Not all people know what makes them successful. But their answers are clues. Many of what I share on this website, in my workshops, and in casual conversations with friends are from the successful people I met.
Learn From Mistakes
I also asked successful people for their greatest mistakes or failures. And then, I encourage them to tell how they bounced forward.
We can learn from our experiences. We can learn from our successes and mistakes. Although, I find that most people are more eager to know when they make mistakes.
When I was in the seminary, we played chess a lot. I win most time. I quietly celebrate. And that’s it.
But when I made a wrong move and lost, I found time to study how things happen. I was very eager to know what I could have done to win.
My competitive spirit makes me want to know how to do better next time.
Imagine what would happen if we find time to think about the winning moves in our lives each day.
Find the Winning Moves
When I started my speaking career, I thought it would be easy to get clients. That to be handsome or a great speaker is enough. And I was not handsome.
But later, I discovered some moves that separate professional speakers from amateurs. I also learned the faster and simpler ways to make a prospective client say, “Yes!”
Tsamba lang, I often said. I was just lucky, I thought.
But those lucky moments reveal winning moves that bring great results when practiced and mastered. So, I explored how to recreate my tsamba moments.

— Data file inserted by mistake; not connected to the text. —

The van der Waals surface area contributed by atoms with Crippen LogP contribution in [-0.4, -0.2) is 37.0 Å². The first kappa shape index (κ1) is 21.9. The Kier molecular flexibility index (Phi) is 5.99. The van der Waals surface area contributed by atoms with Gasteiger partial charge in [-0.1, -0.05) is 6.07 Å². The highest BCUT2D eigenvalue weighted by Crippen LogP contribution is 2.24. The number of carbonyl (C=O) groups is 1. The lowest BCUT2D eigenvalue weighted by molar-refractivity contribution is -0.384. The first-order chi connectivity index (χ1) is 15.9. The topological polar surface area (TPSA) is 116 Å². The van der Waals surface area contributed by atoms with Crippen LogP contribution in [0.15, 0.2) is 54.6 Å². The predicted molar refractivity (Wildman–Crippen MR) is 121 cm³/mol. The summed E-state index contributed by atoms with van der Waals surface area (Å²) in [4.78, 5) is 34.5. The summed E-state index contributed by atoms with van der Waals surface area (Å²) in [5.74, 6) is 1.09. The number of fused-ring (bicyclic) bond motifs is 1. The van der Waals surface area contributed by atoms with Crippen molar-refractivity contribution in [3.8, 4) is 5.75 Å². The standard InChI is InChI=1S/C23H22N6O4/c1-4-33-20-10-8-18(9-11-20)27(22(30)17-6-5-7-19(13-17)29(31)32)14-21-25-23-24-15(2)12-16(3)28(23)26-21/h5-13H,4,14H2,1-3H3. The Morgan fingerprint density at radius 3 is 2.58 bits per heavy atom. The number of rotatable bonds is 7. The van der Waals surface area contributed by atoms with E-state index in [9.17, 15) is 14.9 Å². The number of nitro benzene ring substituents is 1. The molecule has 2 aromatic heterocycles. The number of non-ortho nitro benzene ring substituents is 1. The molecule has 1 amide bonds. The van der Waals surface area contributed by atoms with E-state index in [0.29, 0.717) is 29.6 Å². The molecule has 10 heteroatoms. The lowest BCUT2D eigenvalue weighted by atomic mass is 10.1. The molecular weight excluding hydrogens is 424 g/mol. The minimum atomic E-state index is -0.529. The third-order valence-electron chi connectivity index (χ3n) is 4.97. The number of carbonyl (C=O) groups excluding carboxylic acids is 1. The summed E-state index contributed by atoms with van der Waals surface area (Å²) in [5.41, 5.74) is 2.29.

Are you learning?
I have shared the method to my madness.
- I look for vital behaviors in works of literature (Google, mostly!)
- I ask successful people.
- I learn from mistakes.
- I replicate my tsamba moments.
Examples of Vital Behaviors
I have given you simple steps to find vital behaviors. I took some time to explore some vital behaviors related to improving work. I came up with the following examples.
How to Learn Better
Leaders need to Keep learning.
- Study something you don’t know well, then teach it to others.
- Commit to a tight time frame when studying something.
- Do something on gut feel.
Action is the antidote to procrastination.
- Start early.
- Do the first 10% first.
- Break tasks into small pieces.
Be the leader who makes it easy for people to approach and communicate with you.
- Be the first to approach; put out your hand first.
- Listen without interrupting; ask clarifying questions.
- Share information that improves others’ lives.
Build relationships with bosses
Respectful and trusting relationships with your bosses will help you perform better.
- Know the boss.
- Find the problems of your boss you can solve.
- Learn from your boss.
Improve business acumen
You need to know how the business will grow.
- Figure out the rules of the game.
- Get closer to customers.
- Try some broader tasks.
Develop your career.
Manage your career to help yourself get what you want.
- Build up your confidence.
- Master an essential skill.
- Prepare for a meeting better than anyone else does.
Resources to Learn Vital Behaviors
Use the following resources to learn to help you focus on what really matters and the actions that bring extraordinary results.